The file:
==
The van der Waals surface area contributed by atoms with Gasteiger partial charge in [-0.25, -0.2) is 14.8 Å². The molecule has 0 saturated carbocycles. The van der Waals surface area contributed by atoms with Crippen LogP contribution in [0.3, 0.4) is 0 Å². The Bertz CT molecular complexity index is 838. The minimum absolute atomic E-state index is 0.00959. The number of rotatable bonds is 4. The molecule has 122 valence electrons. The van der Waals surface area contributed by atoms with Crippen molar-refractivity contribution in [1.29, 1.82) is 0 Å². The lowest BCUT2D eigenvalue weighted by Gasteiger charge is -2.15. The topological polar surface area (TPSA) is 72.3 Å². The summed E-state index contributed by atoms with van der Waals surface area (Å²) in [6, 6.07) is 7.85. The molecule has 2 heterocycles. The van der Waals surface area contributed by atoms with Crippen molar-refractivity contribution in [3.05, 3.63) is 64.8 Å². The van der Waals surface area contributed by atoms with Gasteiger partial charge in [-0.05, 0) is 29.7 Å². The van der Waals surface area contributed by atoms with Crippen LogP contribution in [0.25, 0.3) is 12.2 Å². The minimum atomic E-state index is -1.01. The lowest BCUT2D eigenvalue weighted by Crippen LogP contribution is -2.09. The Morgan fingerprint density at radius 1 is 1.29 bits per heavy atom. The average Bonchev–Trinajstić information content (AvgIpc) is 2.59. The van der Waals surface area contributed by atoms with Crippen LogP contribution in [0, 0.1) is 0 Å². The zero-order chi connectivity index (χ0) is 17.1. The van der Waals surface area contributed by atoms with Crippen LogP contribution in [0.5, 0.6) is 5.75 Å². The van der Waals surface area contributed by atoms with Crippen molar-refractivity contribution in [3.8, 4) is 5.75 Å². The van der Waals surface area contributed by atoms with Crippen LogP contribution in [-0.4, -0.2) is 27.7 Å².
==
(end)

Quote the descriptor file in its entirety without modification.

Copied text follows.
The van der Waals surface area contributed by atoms with Gasteiger partial charge in [-0.25, -0.2) is 14.8 Å². The molecule has 0 saturated carbocycles. The van der Waals surface area contributed by atoms with Crippen LogP contribution in [0.3, 0.4) is 0 Å². The Bertz CT molecular complexity index is 838. The minimum absolute atomic E-state index is 0.00959. The number of rotatable bonds is 4. The molecule has 122 valence electrons. The van der Waals surface area contributed by atoms with Crippen molar-refractivity contribution in [1.29, 1.82) is 0 Å². The lowest BCUT2D eigenvalue weighted by Gasteiger charge is -2.15. The topological polar surface area (TPSA) is 72.3 Å². The summed E-state index contributed by atoms with van der Waals surface area (Å²) in [6, 6.07) is 7.85. The molecule has 2 heterocycles. The van der Waals surface area contributed by atoms with Crippen molar-refractivity contribution in [3.05, 3.63) is 64.8 Å². The van der Waals surface area contributed by atoms with Gasteiger partial charge in [-0.05, 0) is 29.7 Å². The van der Waals surface area contributed by atoms with Crippen LogP contribution in [0.25, 0.3) is 12.2 Å². The minimum atomic E-state index is -1.01. The lowest BCUT2D eigenvalue weighted by Crippen LogP contribution is -2.09. The Morgan fingerprint density at radius 1 is 1.29 bits per heavy atom. The average Bonchev–Trinajstić information content (AvgIpc) is 2.59. The van der Waals surface area contributed by atoms with Crippen LogP contribution in [0, 0.1) is 0 Å². The zero-order chi connectivity index (χ0) is 17.1. The van der Waals surface area contributed by atoms with Crippen LogP contribution in [0.5, 0.6) is 5.75 Å². The van der Waals surface area contributed by atoms with Crippen molar-refractivity contribution in [3.8, 4) is 5.75 Å². The van der Waals surface area contributed by atoms with Crippen LogP contribution in [-0.4, -0.2) is 27.7 Å².